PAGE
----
When Dr. Tjarda Reints Bok finally reached the sick dog, she thought it was too late. It was September 2013, and Escot, a 4-year-old Lab mix, had been poisoned. He lay in front of his owner’s grocery store on the island of Isabela in the Galapagos Islands, looking like he was ready to die.
“Escot was already starting to shake,” Reints Bok, a volunteer vet with Darwin Animal Doctors, a veterinary clinic and animal welfare organization, told The Dodo. “I was very worried. Normally when they start shaking, we can’t get them back. It’s sort of the point of no return.”
Escot had been poisoned with organophosphates, a kind of pesticide that attacks the nervous system, Reints Bok said. On Isabela, as well as other islands in the Galapagos, some people view dogs as pests, and some people will even put out poison to try and get rid of them, Tod Emko, cofounder of Darwin Animal Doctors.
“There’s zero education on poison and other deadly substances widely available in the Galapagos, so people put them out to solve ‘pest’ problems of all kinds, not knowing how to safely distribute a deadly poison that would potentially poison the environment and kill any human or animal that eats it,” Emko said.
“People don’t want any dogs there because they can pose a threat to the wildlife,” Reints Bok said. “They just roam the beaches and don’t walk on leads, which is a big problem there. Around Isabela, [local people] place poison around the edges of the national park, and around the edges of the outskirts of the village.”
Reints Bok believes Escot roamed around that morning, ate some poisoned meat, then returned to the grocery store and collapsed.
Escot’s owner had rubbed olive oil all over the dog’s body, hoping that would help. “In the Galapagos, they believe oil’s a remedy for that kind of toxin, but it doesn’t work,” Reints Bok said.
What the oil did do was make it nearly impossible for Reints Bok to get a catheter into Escot so she could start administering fluids. “In the end, I used duct tape to tape the IV catheter,” she said.
Once the IV was in, Reints Bok started flushing the poison out of Escot’s body with a drug called atropine, as well as activated charcoal.
To her amazement and great relief, Escot started to get better. But he wasn’t out of the woods yet. Reints Bok wanted to get the dog to Darwin Animal Doctors’ clinic, which was about a mile away. Getting a large, heavy dog there would be tricky.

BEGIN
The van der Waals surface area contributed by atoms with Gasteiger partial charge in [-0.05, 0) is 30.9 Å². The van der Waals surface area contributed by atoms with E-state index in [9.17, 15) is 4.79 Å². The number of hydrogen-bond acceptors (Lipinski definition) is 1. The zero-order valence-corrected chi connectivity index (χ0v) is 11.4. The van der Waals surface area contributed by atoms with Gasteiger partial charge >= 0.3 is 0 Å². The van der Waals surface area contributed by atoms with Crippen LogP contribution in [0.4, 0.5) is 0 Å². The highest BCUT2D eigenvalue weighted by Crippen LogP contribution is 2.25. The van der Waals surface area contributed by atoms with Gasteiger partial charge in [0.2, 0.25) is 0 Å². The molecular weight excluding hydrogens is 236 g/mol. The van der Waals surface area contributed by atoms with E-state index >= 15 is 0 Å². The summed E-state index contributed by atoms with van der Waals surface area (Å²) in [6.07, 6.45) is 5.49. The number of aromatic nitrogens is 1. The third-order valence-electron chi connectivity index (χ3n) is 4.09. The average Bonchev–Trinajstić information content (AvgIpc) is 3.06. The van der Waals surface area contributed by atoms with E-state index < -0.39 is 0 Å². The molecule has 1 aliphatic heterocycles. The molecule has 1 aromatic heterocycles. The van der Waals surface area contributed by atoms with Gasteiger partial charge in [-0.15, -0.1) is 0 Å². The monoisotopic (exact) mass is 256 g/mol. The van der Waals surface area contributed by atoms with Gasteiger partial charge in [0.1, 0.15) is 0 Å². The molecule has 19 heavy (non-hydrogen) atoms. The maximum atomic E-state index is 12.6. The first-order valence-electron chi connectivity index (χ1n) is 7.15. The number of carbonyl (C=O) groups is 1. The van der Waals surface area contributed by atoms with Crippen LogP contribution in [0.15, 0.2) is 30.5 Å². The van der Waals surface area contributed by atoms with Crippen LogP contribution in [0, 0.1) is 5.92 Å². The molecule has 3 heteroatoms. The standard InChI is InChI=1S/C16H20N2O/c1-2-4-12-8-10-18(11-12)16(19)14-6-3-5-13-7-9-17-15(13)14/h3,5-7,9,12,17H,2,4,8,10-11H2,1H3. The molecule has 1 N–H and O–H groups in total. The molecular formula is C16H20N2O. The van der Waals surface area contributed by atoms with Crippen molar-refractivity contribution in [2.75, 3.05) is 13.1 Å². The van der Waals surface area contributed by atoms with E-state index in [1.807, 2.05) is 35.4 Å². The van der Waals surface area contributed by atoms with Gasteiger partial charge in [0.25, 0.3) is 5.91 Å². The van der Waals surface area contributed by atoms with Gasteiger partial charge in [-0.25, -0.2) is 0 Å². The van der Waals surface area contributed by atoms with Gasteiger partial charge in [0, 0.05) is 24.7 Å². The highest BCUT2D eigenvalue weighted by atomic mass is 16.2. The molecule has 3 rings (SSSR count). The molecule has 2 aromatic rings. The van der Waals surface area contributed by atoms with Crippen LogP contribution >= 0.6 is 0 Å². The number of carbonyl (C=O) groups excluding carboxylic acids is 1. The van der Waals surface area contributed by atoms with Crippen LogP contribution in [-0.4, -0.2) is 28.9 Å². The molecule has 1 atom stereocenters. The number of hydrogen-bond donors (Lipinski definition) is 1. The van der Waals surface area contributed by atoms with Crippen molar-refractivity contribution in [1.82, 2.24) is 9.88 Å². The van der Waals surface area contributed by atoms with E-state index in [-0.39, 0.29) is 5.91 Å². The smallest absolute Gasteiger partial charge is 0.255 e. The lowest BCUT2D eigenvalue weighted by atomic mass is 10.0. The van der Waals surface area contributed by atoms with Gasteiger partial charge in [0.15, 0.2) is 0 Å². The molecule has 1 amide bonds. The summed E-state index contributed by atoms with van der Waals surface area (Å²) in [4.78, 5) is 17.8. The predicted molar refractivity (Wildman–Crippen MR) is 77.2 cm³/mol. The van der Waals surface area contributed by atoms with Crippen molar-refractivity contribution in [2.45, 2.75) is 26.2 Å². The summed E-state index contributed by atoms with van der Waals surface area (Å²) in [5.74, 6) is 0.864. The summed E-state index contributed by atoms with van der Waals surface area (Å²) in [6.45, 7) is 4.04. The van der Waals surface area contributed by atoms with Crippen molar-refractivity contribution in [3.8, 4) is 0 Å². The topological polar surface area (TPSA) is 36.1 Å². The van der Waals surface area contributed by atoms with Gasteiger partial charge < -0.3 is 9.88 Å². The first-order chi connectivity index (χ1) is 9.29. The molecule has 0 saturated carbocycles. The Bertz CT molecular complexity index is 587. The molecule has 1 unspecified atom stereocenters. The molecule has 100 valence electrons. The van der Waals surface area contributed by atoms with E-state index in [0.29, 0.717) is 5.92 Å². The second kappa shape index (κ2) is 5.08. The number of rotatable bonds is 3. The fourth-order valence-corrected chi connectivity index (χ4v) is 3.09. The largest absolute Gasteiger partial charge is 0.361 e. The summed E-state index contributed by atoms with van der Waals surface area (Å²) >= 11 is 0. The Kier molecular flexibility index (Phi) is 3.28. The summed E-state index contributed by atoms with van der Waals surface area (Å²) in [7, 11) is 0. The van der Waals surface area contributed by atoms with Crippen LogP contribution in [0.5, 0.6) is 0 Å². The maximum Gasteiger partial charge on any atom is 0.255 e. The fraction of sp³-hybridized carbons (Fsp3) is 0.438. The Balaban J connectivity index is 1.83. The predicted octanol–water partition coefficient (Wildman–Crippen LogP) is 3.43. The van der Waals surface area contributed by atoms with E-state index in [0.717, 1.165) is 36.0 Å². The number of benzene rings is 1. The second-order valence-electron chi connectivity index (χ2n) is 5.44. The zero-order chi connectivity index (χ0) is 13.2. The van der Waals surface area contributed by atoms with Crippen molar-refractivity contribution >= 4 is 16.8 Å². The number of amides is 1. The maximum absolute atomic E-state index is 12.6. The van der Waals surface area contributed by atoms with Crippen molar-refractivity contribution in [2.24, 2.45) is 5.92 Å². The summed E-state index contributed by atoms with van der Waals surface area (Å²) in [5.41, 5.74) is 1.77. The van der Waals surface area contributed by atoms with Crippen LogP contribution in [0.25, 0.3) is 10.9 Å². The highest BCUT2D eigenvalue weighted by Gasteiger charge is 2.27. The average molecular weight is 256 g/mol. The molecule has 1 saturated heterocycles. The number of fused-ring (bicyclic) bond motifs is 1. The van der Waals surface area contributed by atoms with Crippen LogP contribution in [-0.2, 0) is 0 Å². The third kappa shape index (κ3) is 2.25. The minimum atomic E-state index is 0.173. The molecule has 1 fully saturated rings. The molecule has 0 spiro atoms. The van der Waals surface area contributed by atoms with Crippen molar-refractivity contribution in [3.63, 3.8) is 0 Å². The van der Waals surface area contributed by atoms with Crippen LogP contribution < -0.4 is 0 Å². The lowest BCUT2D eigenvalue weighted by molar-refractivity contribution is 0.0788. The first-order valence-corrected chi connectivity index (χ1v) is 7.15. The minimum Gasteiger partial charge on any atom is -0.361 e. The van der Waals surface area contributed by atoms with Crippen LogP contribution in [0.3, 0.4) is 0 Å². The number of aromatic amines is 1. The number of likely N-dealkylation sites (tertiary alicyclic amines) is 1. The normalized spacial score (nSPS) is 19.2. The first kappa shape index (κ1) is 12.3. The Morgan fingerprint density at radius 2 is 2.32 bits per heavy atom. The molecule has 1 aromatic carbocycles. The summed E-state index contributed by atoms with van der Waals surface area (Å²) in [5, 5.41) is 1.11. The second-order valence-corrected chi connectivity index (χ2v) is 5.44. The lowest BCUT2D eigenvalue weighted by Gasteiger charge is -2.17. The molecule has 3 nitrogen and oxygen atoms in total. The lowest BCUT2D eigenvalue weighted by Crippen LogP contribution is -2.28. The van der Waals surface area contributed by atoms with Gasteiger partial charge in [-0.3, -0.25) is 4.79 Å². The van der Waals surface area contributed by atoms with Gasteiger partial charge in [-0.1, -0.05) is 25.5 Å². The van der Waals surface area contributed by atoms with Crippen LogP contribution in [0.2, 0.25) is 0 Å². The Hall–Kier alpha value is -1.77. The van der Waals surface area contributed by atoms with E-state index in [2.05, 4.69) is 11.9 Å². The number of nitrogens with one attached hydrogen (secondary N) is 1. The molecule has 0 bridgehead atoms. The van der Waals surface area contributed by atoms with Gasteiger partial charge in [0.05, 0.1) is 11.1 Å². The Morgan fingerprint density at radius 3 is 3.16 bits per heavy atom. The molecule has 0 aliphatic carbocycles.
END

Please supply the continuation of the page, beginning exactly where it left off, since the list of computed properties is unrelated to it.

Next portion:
Escot’s owner quickly found a solution. “He said, ‘Oh, we can use the bike,'” Reints Bok said.
The owner was referring to a three-wheeled bike used for delivering groceries. For Escot, the bike would be his ambulance.
Reints Bok helped load Escot onto the bike, then hopped on herself so she could continue holding his IV. The owner pushed and steered the bike. One of the owner’s sons had just gotten home from school, Reints Bok said. He was so worried about Escot that he hitched a ride on the bike, and constantly pet Escot’s head to try and keep him calm.
“It was very wobbly!” Reints Bok said.
Maybe Escot knew he was getting the help he needed because he continued to perk up. “He became more alert on the bicycle,” Reints Bok said. “He started sitting up.”
When Escot safely arrived at the clinic, Reints Bok gave him more charcoal, mixing it in food so he could eat it himself.
By the end of the day, Escot had fully recovered, and he even got to go home.
“The same evening, I went to the store to see how he was doing, and he started barking and growling — his normal behavior,” Reints Bok said. “And I thought, he’s back and better, and back to his old self again.”
Darwin Animal Doctors runs the only year-round, full-time, free emergency clinic in the Galapagos Islands that treats domestic animals like dogs and cats, as well as wildlife.